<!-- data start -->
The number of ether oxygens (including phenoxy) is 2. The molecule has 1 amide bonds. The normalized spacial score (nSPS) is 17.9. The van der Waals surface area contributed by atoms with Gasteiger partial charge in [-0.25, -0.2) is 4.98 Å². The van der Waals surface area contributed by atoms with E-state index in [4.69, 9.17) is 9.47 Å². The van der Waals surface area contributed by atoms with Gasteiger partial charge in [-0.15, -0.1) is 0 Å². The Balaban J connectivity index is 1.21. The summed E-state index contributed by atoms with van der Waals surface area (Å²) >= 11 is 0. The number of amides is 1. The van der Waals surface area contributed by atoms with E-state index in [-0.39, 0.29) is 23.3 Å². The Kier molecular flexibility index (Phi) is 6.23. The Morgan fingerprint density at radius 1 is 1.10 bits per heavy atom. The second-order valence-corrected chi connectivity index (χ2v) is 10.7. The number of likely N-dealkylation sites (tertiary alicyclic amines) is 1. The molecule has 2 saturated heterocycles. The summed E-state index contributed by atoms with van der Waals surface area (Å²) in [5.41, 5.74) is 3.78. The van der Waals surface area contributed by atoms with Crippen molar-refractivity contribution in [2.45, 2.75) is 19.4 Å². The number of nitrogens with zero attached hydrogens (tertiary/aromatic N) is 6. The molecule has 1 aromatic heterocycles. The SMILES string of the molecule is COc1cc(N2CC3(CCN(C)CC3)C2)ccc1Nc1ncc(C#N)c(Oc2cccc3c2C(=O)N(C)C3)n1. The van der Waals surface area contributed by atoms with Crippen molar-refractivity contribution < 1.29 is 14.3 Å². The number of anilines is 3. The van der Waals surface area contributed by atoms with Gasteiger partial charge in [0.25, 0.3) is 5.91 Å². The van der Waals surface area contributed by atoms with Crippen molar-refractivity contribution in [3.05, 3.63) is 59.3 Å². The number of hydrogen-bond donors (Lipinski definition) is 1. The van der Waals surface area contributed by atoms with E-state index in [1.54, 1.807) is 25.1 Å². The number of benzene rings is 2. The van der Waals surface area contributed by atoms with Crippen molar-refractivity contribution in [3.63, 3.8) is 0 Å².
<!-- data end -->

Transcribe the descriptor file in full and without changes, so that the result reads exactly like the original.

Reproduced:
The number of ether oxygens (including phenoxy) is 2. The molecule has 1 amide bonds. The normalized spacial score (nSPS) is 17.9. The van der Waals surface area contributed by atoms with Gasteiger partial charge in [-0.25, -0.2) is 4.98 Å². The van der Waals surface area contributed by atoms with E-state index in [4.69, 9.17) is 9.47 Å². The van der Waals surface area contributed by atoms with Gasteiger partial charge in [-0.15, -0.1) is 0 Å². The Balaban J connectivity index is 1.21. The summed E-state index contributed by atoms with van der Waals surface area (Å²) >= 11 is 0. The number of amides is 1. The van der Waals surface area contributed by atoms with E-state index in [-0.39, 0.29) is 23.3 Å². The Kier molecular flexibility index (Phi) is 6.23. The Morgan fingerprint density at radius 1 is 1.10 bits per heavy atom. The second-order valence-corrected chi connectivity index (χ2v) is 10.7. The number of likely N-dealkylation sites (tertiary alicyclic amines) is 1. The molecule has 2 saturated heterocycles. The summed E-state index contributed by atoms with van der Waals surface area (Å²) in [5.41, 5.74) is 3.78. The van der Waals surface area contributed by atoms with Crippen molar-refractivity contribution in [2.45, 2.75) is 19.4 Å². The number of nitrogens with zero attached hydrogens (tertiary/aromatic N) is 6. The molecule has 1 aromatic heterocycles. The SMILES string of the molecule is COc1cc(N2CC3(CCN(C)CC3)C2)ccc1Nc1ncc(C#N)c(Oc2cccc3c2C(=O)N(C)C3)n1. The van der Waals surface area contributed by atoms with Crippen molar-refractivity contribution < 1.29 is 14.3 Å². The number of anilines is 3. The van der Waals surface area contributed by atoms with Gasteiger partial charge in [0.25, 0.3) is 5.91 Å². The van der Waals surface area contributed by atoms with Crippen molar-refractivity contribution in [3.05, 3.63) is 59.3 Å². The number of hydrogen-bond donors (Lipinski definition) is 1. The van der Waals surface area contributed by atoms with E-state index in [1.54, 1.807) is 25.1 Å². The number of benzene rings is 2. The van der Waals surface area contributed by atoms with Crippen molar-refractivity contribution in [3.63, 3.8) is 0 Å².